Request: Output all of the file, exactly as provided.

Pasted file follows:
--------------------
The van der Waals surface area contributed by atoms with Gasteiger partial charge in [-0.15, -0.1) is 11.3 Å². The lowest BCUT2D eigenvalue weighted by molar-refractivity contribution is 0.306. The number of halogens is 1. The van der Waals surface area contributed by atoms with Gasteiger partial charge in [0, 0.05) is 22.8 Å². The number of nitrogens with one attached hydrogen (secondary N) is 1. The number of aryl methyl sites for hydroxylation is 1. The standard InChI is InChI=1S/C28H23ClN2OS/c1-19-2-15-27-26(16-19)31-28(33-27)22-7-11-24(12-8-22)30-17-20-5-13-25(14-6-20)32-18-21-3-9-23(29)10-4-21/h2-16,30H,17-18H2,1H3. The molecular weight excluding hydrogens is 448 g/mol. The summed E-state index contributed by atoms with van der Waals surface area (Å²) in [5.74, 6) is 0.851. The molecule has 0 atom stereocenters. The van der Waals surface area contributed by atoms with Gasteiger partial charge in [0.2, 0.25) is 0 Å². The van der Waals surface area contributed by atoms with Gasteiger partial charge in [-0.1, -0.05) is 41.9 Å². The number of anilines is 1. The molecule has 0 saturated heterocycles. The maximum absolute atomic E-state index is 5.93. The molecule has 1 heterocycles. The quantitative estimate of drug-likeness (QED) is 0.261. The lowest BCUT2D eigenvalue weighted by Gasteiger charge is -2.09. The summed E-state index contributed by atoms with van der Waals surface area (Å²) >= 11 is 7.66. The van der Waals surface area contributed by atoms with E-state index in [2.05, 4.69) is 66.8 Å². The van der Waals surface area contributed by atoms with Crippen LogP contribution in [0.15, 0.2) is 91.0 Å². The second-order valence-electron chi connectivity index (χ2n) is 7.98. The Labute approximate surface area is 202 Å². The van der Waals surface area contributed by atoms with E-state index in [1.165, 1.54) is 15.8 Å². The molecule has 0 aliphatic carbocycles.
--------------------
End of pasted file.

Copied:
The van der Waals surface area contributed by atoms with Gasteiger partial charge in [-0.15, -0.1) is 11.3 Å². The lowest BCUT2D eigenvalue weighted by molar-refractivity contribution is 0.306. The number of halogens is 1. The van der Waals surface area contributed by atoms with Gasteiger partial charge in [0, 0.05) is 22.8 Å². The number of nitrogens with one attached hydrogen (secondary N) is 1. The number of aryl methyl sites for hydroxylation is 1. The standard InChI is InChI=1S/C28H23ClN2OS/c1-19-2-15-27-26(16-19)31-28(33-27)22-7-11-24(12-8-22)30-17-20-5-13-25(14-6-20)32-18-21-3-9-23(29)10-4-21/h2-16,30H,17-18H2,1H3. The molecular weight excluding hydrogens is 448 g/mol. The summed E-state index contributed by atoms with van der Waals surface area (Å²) in [5.74, 6) is 0.851. The molecule has 0 atom stereocenters. The van der Waals surface area contributed by atoms with Gasteiger partial charge in [0.2, 0.25) is 0 Å². The van der Waals surface area contributed by atoms with Gasteiger partial charge in [-0.1, -0.05) is 41.9 Å². The number of anilines is 1. The molecule has 0 saturated heterocycles. The maximum absolute atomic E-state index is 5.93. The molecule has 1 heterocycles. The quantitative estimate of drug-likeness (QED) is 0.261. The lowest BCUT2D eigenvalue weighted by Gasteiger charge is -2.09. The summed E-state index contributed by atoms with van der Waals surface area (Å²) >= 11 is 7.66. The van der Waals surface area contributed by atoms with E-state index in [2.05, 4.69) is 66.8 Å². The van der Waals surface area contributed by atoms with Crippen LogP contribution in [0.15, 0.2) is 91.0 Å². The second-order valence-electron chi connectivity index (χ2n) is 7.98. The Labute approximate surface area is 202 Å². The van der Waals surface area contributed by atoms with E-state index in [1.165, 1.54) is 15.8 Å². The molecule has 0 aliphatic carbocycles.